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AMCP 2016

Improving Treatment of Opioid Addiction and Preventing Abuse

Laura Joszt
The drug abuse epidemic in the US has placed attention on opioids and panelists during a session at the AMCP Managed Care & Specialty Pharmacy Annual Meeting 2016 discussed the current state of treatment for opioid addiction and future changes that may be on the way.
Gary M. Henschen, MD, chief medical officer-behavioral health at Magellan Health, explained solutions for substance use, primarily: medication-assisted treatment, office-based opioid treatment, ambulatory detoxification, identifying and treating co-occurring disorders, and screening tools and processes.
 
Magellan developed an initiative to find out if medication-assisted treatment worked. At the time of discharge, a care manager would ask if the attending physician had considered medication-assisted treatment. If they hadn’t, they would receive educational materials to explain the efficacy of medication-assisted treatment. The initiative also wanted to intervene early and identify patients at risk and get them into treatment early.
 
Identifying patients who are at risk for opioid abuse means the use of an algorithm that is based on the number of prescriptions filled in the last 90 days, and morphine equivalent dose.
 
Finally, Reginia Grayson Benjamin, JD, BS, director of legislative affairs at AMCP, ran through the latest federal legislative efforts. Notably, there is a bill called the Comprehensive Addiction and Recovery Act (CARA), which has passed the Senate and is now in the House. The bill is designed to be a comprehensive approach to prevention, education, treatment recovery, and law enforcement efforts to address opioid and heroin addiction.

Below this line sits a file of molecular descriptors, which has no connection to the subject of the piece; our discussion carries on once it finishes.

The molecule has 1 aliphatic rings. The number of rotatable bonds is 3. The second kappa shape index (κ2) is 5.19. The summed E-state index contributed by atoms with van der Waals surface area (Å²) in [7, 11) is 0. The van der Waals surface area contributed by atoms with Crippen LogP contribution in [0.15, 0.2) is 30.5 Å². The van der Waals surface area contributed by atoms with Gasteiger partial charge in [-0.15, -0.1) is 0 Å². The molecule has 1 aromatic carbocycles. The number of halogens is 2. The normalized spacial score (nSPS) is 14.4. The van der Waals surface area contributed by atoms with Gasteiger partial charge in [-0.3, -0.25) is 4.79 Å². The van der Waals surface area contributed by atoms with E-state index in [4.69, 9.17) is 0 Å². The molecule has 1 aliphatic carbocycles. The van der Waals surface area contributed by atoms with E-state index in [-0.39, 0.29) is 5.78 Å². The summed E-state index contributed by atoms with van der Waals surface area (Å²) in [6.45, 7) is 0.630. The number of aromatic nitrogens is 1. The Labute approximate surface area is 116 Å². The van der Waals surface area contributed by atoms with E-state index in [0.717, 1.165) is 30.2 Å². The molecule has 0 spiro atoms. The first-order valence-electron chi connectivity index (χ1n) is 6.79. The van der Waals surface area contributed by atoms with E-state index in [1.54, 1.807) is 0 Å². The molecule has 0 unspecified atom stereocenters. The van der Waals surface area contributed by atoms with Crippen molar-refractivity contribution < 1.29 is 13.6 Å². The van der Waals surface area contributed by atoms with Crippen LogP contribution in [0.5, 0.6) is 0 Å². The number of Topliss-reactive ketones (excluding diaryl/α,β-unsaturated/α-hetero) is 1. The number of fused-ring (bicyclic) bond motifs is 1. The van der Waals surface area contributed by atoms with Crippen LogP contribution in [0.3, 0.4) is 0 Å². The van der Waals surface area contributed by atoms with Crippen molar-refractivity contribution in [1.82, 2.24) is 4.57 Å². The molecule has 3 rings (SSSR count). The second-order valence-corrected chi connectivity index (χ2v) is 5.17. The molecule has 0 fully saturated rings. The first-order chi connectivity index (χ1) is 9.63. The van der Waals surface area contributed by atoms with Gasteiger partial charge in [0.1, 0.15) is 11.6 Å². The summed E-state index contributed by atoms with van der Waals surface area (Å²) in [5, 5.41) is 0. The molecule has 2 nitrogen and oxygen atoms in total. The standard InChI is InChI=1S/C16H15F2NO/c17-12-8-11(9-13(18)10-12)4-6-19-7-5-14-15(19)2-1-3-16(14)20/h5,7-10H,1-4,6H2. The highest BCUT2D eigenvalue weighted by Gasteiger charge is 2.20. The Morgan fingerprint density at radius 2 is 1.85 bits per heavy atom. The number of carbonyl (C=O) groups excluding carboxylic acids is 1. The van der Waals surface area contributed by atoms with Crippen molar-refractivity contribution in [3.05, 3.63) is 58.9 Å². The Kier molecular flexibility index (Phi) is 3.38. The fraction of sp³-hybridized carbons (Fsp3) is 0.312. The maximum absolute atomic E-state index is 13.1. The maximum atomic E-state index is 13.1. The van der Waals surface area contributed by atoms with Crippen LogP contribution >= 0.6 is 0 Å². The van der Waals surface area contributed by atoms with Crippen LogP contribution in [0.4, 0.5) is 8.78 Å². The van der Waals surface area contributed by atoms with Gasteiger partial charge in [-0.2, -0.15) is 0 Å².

However, there are 5 other bills pending related to substance abuse, such as the Recovery Enhancement for Addiction Treatment Act, which would increase the number of patients a prescribing doctor can prescribe buprenorphine for opioid addiction.
 
In addition to the federal legislation pending, there have been state actions in response to increased opioid use. Nearly all states (45) have laws that provide immunity to people who administer naloxone, plus there are laws to promote training and education on recognizing and preventing overdoses.
 
On top of these efforts, CDC released on March 15, 2016, a new guideline for prescribing opioids for chronic pain.
 
“There is action basically on every front on opioids,” Benjamin said. “It seems everyone agrees, and finally admits, there is a problem.”

 
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